How the paintings are created.
- The white panel on the left in the picture has been partly prepared
with gesso after it is sanded to roughen the smooth surface so
the gesso will bond with it (you can see the shine on the brown panel).
- It isn't done yet, it takes many coats of diluted gesso alternated
with sanding to make it as smooth and white as possible, allowing maximum
freedom in creating textures and colors.
- This process can take up to a week, at two coats a day.
- Here is a view of the edge of an oil painting. The masonite is about 1/4 inch thick.
- Click the picture to see a larger view.
- Here is the back of an oil painting, showing the label and how the gesso is usually not applied to the back.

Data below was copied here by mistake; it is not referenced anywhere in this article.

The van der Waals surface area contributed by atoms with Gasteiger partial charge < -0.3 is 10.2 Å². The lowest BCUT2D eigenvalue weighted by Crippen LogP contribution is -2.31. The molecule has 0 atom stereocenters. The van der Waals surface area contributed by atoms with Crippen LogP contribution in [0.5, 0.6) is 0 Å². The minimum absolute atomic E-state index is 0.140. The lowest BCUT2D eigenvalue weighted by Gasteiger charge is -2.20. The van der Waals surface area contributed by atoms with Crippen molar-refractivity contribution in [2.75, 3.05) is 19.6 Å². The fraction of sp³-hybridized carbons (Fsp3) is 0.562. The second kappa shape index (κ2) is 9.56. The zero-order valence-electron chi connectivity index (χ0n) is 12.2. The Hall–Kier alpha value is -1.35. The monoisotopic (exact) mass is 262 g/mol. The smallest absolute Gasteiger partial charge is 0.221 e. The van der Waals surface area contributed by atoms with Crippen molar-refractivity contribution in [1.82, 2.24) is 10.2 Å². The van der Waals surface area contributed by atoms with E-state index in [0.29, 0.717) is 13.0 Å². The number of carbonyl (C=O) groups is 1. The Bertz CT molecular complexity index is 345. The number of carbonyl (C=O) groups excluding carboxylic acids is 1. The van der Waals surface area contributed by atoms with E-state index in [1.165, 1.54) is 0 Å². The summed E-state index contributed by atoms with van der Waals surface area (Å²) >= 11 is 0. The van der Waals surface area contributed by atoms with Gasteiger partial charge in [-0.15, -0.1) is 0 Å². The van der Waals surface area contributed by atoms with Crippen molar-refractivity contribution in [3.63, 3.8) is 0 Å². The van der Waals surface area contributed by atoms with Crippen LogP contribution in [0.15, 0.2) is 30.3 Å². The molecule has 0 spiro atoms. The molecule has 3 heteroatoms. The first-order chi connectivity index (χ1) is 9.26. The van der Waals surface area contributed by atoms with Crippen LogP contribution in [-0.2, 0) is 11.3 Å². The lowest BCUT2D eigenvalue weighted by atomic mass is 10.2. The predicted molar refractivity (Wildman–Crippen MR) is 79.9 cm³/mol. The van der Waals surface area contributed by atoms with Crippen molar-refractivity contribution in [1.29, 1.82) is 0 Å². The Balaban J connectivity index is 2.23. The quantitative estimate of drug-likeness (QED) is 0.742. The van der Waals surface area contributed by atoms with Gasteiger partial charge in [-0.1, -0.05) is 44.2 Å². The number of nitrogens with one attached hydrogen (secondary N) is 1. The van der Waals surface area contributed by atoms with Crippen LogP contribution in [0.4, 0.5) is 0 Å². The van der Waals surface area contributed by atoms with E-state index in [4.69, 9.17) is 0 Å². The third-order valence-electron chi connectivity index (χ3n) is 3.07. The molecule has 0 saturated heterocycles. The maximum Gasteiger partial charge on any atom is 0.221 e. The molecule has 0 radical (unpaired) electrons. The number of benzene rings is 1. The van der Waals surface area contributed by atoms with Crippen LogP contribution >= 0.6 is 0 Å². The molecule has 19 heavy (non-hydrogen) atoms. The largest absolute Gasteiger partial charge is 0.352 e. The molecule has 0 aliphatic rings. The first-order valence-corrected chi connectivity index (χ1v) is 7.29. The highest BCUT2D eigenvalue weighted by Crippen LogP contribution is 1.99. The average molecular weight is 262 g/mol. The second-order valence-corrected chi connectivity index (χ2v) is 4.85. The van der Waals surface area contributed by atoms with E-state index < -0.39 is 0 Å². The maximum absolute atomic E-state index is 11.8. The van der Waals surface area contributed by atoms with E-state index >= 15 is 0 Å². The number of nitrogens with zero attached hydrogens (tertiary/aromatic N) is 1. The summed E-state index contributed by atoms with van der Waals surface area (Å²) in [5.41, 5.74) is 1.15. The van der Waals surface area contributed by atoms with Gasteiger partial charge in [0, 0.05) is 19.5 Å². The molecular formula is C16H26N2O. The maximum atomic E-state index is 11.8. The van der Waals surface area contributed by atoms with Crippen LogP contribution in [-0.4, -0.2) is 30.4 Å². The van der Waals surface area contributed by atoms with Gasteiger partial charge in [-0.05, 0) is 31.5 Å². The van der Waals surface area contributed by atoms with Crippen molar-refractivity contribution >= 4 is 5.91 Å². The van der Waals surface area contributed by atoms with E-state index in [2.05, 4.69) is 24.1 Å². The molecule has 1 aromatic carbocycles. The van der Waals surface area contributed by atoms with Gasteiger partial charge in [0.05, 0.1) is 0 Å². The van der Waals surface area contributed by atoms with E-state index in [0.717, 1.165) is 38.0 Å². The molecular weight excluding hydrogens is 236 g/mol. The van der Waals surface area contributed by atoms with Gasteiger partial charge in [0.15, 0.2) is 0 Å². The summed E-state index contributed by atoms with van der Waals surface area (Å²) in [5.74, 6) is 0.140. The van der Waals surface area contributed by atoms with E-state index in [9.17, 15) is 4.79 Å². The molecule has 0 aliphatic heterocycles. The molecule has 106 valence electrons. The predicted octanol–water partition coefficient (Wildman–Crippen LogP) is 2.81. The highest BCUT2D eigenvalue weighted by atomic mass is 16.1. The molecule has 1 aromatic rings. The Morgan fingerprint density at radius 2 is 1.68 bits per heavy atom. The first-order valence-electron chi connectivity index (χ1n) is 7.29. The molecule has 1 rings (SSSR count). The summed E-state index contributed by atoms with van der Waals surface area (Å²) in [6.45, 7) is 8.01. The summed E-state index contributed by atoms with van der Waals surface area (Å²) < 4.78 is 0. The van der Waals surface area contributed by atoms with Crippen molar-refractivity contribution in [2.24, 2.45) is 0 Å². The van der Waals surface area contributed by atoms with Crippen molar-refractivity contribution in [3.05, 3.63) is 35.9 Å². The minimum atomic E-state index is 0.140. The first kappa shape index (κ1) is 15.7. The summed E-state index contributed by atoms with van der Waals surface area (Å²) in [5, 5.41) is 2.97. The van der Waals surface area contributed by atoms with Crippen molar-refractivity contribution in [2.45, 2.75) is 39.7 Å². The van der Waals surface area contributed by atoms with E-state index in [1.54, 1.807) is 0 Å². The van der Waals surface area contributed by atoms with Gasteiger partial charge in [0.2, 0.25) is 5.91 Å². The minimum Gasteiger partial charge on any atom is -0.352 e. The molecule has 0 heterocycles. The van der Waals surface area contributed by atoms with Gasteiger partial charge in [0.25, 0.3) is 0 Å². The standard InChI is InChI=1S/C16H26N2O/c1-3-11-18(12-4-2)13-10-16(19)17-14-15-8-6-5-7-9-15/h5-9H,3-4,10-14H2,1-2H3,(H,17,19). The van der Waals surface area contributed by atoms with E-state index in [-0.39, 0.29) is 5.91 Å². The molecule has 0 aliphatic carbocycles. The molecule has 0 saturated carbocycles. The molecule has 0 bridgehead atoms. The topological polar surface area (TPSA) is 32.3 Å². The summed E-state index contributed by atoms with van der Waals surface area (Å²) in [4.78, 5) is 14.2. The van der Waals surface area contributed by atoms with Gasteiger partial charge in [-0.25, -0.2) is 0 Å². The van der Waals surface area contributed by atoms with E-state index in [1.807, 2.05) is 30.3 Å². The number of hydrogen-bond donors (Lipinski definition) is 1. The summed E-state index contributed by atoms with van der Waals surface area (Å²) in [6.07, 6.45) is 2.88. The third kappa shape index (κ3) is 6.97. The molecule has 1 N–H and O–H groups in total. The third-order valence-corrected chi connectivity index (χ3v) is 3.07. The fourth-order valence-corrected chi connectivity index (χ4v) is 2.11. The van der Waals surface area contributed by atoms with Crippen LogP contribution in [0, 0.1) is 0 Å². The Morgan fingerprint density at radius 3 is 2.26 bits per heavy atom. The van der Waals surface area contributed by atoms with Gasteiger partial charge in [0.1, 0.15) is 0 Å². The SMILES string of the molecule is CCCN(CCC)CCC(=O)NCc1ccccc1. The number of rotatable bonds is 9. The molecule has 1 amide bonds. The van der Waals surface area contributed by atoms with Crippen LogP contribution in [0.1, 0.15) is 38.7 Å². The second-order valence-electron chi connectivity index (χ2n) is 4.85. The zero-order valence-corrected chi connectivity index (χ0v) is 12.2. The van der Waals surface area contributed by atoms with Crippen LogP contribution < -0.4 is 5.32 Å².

- After the gessoing is done, the oil paints are painted on in layers.
Both opaque paints and glazes (a clear tinted medium) are used to achieve
the 3D effect and visionary imagery.
The clear glazes bend light rays, making the light refract in different directions as you move, changing the image and bringing the painting alive with depth and motion.
Painting the panel, step by step pictures
Oil Painting Tips
First - Preparation
- My paintings are oil on standard (untempered) masonite
panel (brown panel).
- The gesso is put on to isolate the oil paint from the oil in the panel to ensure permanency and color control.